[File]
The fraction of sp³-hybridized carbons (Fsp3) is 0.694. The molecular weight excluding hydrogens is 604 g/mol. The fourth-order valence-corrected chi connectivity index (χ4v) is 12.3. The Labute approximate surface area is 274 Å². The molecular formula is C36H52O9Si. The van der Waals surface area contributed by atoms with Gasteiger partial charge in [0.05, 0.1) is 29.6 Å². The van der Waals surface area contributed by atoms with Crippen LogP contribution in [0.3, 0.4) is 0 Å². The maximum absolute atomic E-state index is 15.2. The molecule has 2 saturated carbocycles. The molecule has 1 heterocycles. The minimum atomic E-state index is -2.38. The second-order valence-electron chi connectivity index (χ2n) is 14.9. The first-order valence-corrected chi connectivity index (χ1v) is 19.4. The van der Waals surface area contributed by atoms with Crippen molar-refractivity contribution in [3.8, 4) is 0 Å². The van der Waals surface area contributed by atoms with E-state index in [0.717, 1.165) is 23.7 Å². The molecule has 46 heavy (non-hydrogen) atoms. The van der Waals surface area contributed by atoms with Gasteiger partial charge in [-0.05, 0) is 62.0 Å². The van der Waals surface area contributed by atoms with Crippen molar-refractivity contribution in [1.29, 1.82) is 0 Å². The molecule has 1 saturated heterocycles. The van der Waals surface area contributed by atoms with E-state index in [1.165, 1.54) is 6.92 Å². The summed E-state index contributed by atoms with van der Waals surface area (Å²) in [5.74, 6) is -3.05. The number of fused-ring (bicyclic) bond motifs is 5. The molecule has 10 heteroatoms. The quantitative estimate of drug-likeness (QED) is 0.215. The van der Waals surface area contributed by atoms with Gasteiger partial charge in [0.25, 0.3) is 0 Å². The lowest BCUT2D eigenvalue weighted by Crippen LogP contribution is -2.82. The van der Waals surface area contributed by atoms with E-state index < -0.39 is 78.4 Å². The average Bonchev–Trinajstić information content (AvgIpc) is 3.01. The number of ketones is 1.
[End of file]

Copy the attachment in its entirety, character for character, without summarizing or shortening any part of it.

The fraction of sp³-hybridized carbons (Fsp3) is 0.694. The molecular weight excluding hydrogens is 604 g/mol. The fourth-order valence-corrected chi connectivity index (χ4v) is 12.3. The Labute approximate surface area is 274 Å². The molecular formula is C36H52O9Si. The van der Waals surface area contributed by atoms with Gasteiger partial charge in [0.05, 0.1) is 29.6 Å². The van der Waals surface area contributed by atoms with Crippen LogP contribution in [0.3, 0.4) is 0 Å². The maximum absolute atomic E-state index is 15.2. The molecule has 2 saturated carbocycles. The molecule has 1 heterocycles. The minimum atomic E-state index is -2.38. The second-order valence-electron chi connectivity index (χ2n) is 14.9. The first-order valence-corrected chi connectivity index (χ1v) is 19.4. The van der Waals surface area contributed by atoms with Crippen molar-refractivity contribution in [3.8, 4) is 0 Å². The van der Waals surface area contributed by atoms with E-state index in [0.717, 1.165) is 23.7 Å². The molecule has 46 heavy (non-hydrogen) atoms. The van der Waals surface area contributed by atoms with Gasteiger partial charge in [-0.05, 0) is 62.0 Å². The van der Waals surface area contributed by atoms with Crippen molar-refractivity contribution in [1.29, 1.82) is 0 Å². The molecule has 1 saturated heterocycles. The van der Waals surface area contributed by atoms with E-state index in [1.165, 1.54) is 6.92 Å². The summed E-state index contributed by atoms with van der Waals surface area (Å²) in [5.74, 6) is -3.05. The number of fused-ring (bicyclic) bond motifs is 5. The molecule has 10 heteroatoms. The quantitative estimate of drug-likeness (QED) is 0.215. The van der Waals surface area contributed by atoms with Gasteiger partial charge in [0.25, 0.3) is 0 Å². The lowest BCUT2D eigenvalue weighted by Crippen LogP contribution is -2.82. The van der Waals surface area contributed by atoms with E-state index < -0.39 is 78.4 Å². The average Bonchev–Trinajstić information content (AvgIpc) is 3.01. The number of ketones is 1.